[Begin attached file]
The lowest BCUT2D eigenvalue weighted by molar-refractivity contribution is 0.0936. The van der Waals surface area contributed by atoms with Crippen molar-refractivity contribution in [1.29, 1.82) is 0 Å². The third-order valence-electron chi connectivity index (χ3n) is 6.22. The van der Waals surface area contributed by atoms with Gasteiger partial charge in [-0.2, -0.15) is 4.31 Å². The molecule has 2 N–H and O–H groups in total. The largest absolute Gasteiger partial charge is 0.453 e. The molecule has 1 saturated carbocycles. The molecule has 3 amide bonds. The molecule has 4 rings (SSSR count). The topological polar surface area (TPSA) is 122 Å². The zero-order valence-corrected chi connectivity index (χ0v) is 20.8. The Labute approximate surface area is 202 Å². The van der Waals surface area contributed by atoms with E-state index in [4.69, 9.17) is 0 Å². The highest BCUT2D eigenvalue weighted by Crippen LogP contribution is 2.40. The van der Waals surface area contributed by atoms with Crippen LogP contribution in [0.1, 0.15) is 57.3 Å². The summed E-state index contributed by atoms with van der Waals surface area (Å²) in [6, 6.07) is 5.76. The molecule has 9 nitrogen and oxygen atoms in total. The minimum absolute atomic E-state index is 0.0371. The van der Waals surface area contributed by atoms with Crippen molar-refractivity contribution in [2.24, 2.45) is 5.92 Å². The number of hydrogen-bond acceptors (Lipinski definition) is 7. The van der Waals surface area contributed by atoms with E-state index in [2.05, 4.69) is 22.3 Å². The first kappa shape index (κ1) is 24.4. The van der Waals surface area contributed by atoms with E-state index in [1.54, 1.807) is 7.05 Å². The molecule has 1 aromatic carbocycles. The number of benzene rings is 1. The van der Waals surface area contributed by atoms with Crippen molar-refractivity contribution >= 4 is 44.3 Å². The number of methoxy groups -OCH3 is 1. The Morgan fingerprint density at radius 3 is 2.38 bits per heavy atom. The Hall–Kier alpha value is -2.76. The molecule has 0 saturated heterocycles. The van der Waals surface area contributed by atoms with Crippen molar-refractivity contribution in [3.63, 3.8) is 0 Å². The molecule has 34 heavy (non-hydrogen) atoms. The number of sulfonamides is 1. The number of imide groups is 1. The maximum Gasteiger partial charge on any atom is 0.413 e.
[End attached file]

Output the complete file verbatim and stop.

The lowest BCUT2D eigenvalue weighted by molar-refractivity contribution is 0.0936. The van der Waals surface area contributed by atoms with Crippen molar-refractivity contribution in [1.29, 1.82) is 0 Å². The third-order valence-electron chi connectivity index (χ3n) is 6.22. The van der Waals surface area contributed by atoms with Gasteiger partial charge in [-0.2, -0.15) is 4.31 Å². The molecule has 2 N–H and O–H groups in total. The largest absolute Gasteiger partial charge is 0.453 e. The molecule has 1 saturated carbocycles. The molecule has 3 amide bonds. The molecule has 4 rings (SSSR count). The topological polar surface area (TPSA) is 122 Å². The zero-order valence-corrected chi connectivity index (χ0v) is 20.8. The Labute approximate surface area is 202 Å². The van der Waals surface area contributed by atoms with E-state index in [4.69, 9.17) is 0 Å². The highest BCUT2D eigenvalue weighted by Crippen LogP contribution is 2.40. The van der Waals surface area contributed by atoms with Crippen LogP contribution in [0.1, 0.15) is 57.3 Å². The summed E-state index contributed by atoms with van der Waals surface area (Å²) in [6, 6.07) is 5.76. The molecule has 9 nitrogen and oxygen atoms in total. The minimum absolute atomic E-state index is 0.0371. The van der Waals surface area contributed by atoms with Crippen molar-refractivity contribution in [2.24, 2.45) is 5.92 Å². The number of hydrogen-bond acceptors (Lipinski definition) is 7. The van der Waals surface area contributed by atoms with E-state index in [2.05, 4.69) is 22.3 Å². The first kappa shape index (κ1) is 24.4. The van der Waals surface area contributed by atoms with E-state index in [1.54, 1.807) is 7.05 Å². The molecule has 1 aromatic carbocycles. The number of benzene rings is 1. The van der Waals surface area contributed by atoms with Crippen molar-refractivity contribution >= 4 is 44.3 Å². The number of methoxy groups -OCH3 is 1. The Morgan fingerprint density at radius 3 is 2.38 bits per heavy atom. The Hall–Kier alpha value is -2.76. The molecule has 0 saturated heterocycles. The van der Waals surface area contributed by atoms with Crippen molar-refractivity contribution in [3.63, 3.8) is 0 Å². The molecule has 34 heavy (non-hydrogen) atoms. The number of sulfonamides is 1. The number of imide groups is 1. The maximum Gasteiger partial charge on any atom is 0.413 e.